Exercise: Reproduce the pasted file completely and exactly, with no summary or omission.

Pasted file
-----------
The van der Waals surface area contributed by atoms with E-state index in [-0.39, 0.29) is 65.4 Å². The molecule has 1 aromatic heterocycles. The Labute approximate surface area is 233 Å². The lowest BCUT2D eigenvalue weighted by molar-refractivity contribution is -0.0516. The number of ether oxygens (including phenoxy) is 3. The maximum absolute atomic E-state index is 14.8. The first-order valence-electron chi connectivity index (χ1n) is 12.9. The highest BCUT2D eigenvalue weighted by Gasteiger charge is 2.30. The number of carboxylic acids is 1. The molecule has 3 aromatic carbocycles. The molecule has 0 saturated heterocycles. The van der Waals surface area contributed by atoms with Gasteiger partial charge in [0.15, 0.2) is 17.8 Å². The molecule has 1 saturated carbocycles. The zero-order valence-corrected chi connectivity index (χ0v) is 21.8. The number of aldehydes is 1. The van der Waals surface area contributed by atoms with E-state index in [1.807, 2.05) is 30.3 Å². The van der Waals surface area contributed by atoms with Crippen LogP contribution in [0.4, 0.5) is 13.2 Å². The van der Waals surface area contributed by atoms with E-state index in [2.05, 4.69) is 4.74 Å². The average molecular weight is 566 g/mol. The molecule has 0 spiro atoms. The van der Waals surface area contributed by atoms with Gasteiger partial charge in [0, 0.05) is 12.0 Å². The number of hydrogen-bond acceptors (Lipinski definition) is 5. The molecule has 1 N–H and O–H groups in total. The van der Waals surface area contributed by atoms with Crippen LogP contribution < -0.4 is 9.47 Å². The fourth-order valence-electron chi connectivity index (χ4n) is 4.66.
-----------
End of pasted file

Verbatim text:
The van der Waals surface area contributed by atoms with E-state index in [-0.39, 0.29) is 65.4 Å². The molecule has 1 aromatic heterocycles. The Labute approximate surface area is 233 Å². The lowest BCUT2D eigenvalue weighted by molar-refractivity contribution is -0.0516. The number of ether oxygens (including phenoxy) is 3. The maximum absolute atomic E-state index is 14.8. The first-order valence-electron chi connectivity index (χ1n) is 12.9. The highest BCUT2D eigenvalue weighted by Gasteiger charge is 2.30. The number of carboxylic acids is 1. The molecule has 3 aromatic carbocycles. The molecule has 0 saturated heterocycles. The van der Waals surface area contributed by atoms with Gasteiger partial charge in [0.15, 0.2) is 17.8 Å². The molecule has 1 saturated carbocycles. The zero-order valence-corrected chi connectivity index (χ0v) is 21.8. The number of aldehydes is 1. The van der Waals surface area contributed by atoms with E-state index in [1.807, 2.05) is 30.3 Å². The van der Waals surface area contributed by atoms with Crippen LogP contribution in [0.4, 0.5) is 13.2 Å². The van der Waals surface area contributed by atoms with E-state index in [2.05, 4.69) is 4.74 Å². The average molecular weight is 566 g/mol. The molecule has 0 spiro atoms. The van der Waals surface area contributed by atoms with Gasteiger partial charge in [0, 0.05) is 12.0 Å². The number of hydrogen-bond acceptors (Lipinski definition) is 5. The molecule has 1 N–H and O–H groups in total. The van der Waals surface area contributed by atoms with Crippen LogP contribution < -0.4 is 9.47 Å². The fourth-order valence-electron chi connectivity index (χ4n) is 4.66.